I don't think that the Dirac delta is appropriate here. A better analogy would be $\frac1x$ for $x>0$. The function is unbounded but well defined and finite valued for all positive $x$. The point $x=0$ is not part of the domain of the function.

#### jbriggs444

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Is “finite for all r” the same as “finite for any r” to your understanding?
It depends on context. In this context they are synonymous. They are both equivalent to the statement $\forall r: isfinite(curvature(r))$

In some context one might want to ask whether there exists at least one r for which the curvature is finite. i.e. $\exists r: isfinite(curvature(r))$. But clearly, that cannot be an intended meaning here. We already know that there are lots of r values for which curvature is finite.

You seem to want to consider the set of curvatures that can be found over the range of strictly positive r values. And you want to express that this set includes values larger than any chosen finite bound. As has been pointed out, the proper terminology for this is not that the set of values "is infinite" but that the set of values "is unbounded", "is not bounded above" or "has no upper bound".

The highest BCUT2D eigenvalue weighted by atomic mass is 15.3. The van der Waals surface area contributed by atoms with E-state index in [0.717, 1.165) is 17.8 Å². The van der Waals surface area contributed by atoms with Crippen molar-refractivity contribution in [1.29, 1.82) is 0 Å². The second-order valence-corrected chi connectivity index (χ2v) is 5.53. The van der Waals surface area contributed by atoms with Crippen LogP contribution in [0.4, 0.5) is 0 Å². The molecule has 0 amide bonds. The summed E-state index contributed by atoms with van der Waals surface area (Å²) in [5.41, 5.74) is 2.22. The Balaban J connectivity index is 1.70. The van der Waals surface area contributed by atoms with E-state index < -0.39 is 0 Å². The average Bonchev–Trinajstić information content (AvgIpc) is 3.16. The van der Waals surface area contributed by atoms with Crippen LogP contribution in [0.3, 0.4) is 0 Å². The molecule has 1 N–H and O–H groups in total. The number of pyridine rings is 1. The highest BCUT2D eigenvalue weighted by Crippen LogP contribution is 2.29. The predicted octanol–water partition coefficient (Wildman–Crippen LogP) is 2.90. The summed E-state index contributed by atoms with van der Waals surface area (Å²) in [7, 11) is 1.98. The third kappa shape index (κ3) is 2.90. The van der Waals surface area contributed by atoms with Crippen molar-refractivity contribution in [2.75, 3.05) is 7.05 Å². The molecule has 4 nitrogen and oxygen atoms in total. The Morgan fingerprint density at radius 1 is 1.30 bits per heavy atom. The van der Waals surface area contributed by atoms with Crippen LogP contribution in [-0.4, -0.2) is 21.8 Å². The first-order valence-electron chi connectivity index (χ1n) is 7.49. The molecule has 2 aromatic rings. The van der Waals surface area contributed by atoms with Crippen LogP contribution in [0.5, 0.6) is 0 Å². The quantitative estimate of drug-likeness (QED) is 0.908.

[More completely, we'd need to speak of an order relation and a set from which putative upper bounds could be drawn, but those can be implied]

When I took real analysis many years ago, our instructor trained us not to use the word "infinity" but to instead use circumlocutions for which precise mathematical definitions exist.

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#### Orodruin

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QED deals with the exchange of photons between charged particles... thus point charges wouldn't appear at all in this model nor their infinities.
If you think QED gets you out of dealing with infinities you are, sadly, mistaken. The problems involving infinities are even worse in QED and in QFT in general.

I don't think that the Dirac delta is appropriate here. A better analogy would be $\frac1x$ for $x>0$. The function is unbounded but well defined and finite valued for all positive $x$. The point $x=0$ is not part of the domain of the function.
This depends on whether you are trying to make an analogue for the mass distribution or for the potential.

"The Singularity and the Schwarzschild radius"